TFA20: A Premature (Or Even Unwarranted) Celebration?
Imagine a world in which Michelle Rhee is something of a rock star no one’s much over 45 everyone is smart and optimistic and hard working and basically competent (if not particularly wise) and thinks they’re doing a bang-up job. That’s what it was like at this weekend’s TFA20 Summit, a slick celebration and expensive-seeming birthday party for Teach For America. No doubt TFA’s heart is in the right place and it deserves credit for lasting this long and growing as big as its gotten compared to many other rinky dink education nonprofits. But the sense of accomplishment was, even for a revival, both immodest and premature – reminding me of the kid who expects praise for doing his homework for a few days in a row or the football player who starts celebrating before he's reached the end zone. The situation TFA faces is far from clear. Two of its biggest champions -- Rhee and Klein -- were recently bounced from office. The exemption Congress carved out of NCLB to allow corps members to work without being deemed not highly qualified is under legal challenge in California. The coming budget crunch is setting up a generational war between veteran and newbie teachers. It's extremely possible that RTTT, SIG, and the rest of the Obama education agenda, with which TFA is closely allied, could fall flat. And yet, founder Wendy Kopp’s opening plenary caution that reformers have “not yet made a difference in the aggregate sense” largely seemed drowned out by the self-congratulation.
Thoughts (in no particular order): (1) The revolution in Egypt was invoked frequently over the weekend, along with MLK and others, which was understandable but confusing given the fundamentally conservative and incremental nature of what TFA has been about (and gotten done); (2) Though built and nominally still based on the hard work of classroom teachers, TFA continues its slow but obvious pivot towards leadership, advocacy, and the political process; (3) The people invested in DC reform don’t like to hear that their little brother in Maryland might have done as much ore more – without putting a mayor or reform leader out of a job; (4) “Twenty years. One day” was the conference slogan, and it sounds vaguely cool and intriguing, but what does it even mean? (5) There was a lot of twitter traffic but most was of the “whoo hoo!” variety and very little that I’d describe as critical or even self-aware.
Claims made (but not verified) by attendees (this is for you, reporters and bloggers): Baltimore has reduced the dropout rate for African American males by 59 percent over the last three years, according to Andres Alonso. An additional 750,000 FAFSA claims came in this last year, since the USDE and IRS [headed by a TFA alum] collaborated to simplify the form, according to Duncan. Over 50 of the original corps were there, and at least two of the original TFA corps members have been teaching continuously for the last 20 years, according to Wendy Kopp. KIPP might try and help train turnaround principals as well as all the other work it does preparing charter leaders, according to Mike Feinberg. The charter school run by Perry White in Cleveland has gone from being on the state watch list to on the verge of becoming a blue ribbon school over the past decade – it’s a “turnaround charter school.” Ninety seven percent of the 11th graders at Green Dot New York are on track to graduate, and 100 percent have passed their math and science Regents.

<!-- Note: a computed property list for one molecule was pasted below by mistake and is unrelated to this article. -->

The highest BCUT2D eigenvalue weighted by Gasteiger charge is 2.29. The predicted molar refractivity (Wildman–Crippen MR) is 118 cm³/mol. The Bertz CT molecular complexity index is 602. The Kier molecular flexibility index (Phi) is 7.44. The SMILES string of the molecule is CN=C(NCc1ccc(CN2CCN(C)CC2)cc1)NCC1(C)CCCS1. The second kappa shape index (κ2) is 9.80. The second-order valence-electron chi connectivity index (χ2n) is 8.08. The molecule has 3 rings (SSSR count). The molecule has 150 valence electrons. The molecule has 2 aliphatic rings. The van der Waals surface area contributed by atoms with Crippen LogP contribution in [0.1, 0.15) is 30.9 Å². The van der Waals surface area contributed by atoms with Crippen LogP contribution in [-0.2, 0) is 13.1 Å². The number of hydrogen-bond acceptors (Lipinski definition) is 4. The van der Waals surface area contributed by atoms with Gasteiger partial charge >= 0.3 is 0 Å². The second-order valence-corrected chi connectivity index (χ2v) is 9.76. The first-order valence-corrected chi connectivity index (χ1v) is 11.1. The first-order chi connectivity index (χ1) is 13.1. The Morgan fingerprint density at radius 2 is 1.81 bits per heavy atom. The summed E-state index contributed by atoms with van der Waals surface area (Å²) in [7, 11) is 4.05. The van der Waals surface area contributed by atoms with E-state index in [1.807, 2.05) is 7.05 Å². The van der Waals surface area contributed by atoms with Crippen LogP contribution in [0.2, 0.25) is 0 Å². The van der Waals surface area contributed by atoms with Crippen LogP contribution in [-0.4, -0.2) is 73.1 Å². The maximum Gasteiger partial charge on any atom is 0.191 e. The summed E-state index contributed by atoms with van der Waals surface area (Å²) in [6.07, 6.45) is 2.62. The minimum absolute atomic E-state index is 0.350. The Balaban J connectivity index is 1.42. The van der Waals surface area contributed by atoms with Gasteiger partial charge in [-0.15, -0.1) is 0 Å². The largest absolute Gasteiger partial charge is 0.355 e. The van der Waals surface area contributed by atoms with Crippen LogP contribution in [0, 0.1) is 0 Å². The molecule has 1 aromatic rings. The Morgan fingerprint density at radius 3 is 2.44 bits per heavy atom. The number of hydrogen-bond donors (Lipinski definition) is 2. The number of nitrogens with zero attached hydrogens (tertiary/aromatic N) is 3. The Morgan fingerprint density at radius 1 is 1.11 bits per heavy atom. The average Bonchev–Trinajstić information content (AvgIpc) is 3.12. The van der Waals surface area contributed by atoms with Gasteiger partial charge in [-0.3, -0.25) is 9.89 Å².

Standout moments (according to me – what’re yours?): (1) Michelle Rhee taking pictures with innumerable fans in the conference hallway, wearing a bold geometric print dress and superhigh heels (almost making up for Arne Duncan’s disconcertingly open blue button-down shirt). (2) The Ballou High School Marching Band making a grand entrance with shiny gold-colored helmets that resembled those of Roman Centurions; (3) The disappointed audience reaction upon realizing that President Obama had “only” taped a video greeting (the rumor was that he going to show up in person). (5) Colo. State senator Mike Johnston’s intense / over-wraught story about a student asking him who makes laws governing schools? (“We do, Tiffany. We do.”) (6) Realizing that the two other big conferences in town were CPAC and the steelworkers. (7) The all too brief moment of silence for Harriett Ball and the power of teachers. (8) Michelle Rhee’s quip during the opening plenary panel: “We already know what works, we just don’t want to do it.”
Spotted: Can50’s Marc McGee. Former DF staffer and now Oakland reform guy Jonathan Klein. Several current and former Locke high school teachers, as well as Green Dot founder Steve Barr. Chicago and DC staffer Josh Edelman (aka Jonah’s brother). Former NYT writer Paul Tough. Former Gates staffer Joanne Weiss. Cami Anderson and her cute four-toothed baby. Impossibly youthful-looking charter corps members Kelly Amis and Jonathan Schorr. Perry White, moving to New York City. President Barack Obama (via pretaped video). EdSec Duncan, wearing a pressed blue button down shirt w(ith the collar a little too far open for comfort). Suzanne Immerman in jeans rather than slacks or a skirt. See my twitpics or check out #tfa20fashionpolice for more silly shots and commentary.
Related posts: Five Ideas For TFA's *Next* 20 Years, Reformer's Growing Credibility Problem, Maybe She Didn't Eat The Bee, Either, It Could Get Worse. Find my silly tweets here. Some twitter pics here and here. Friday night reception pics on Facebook here.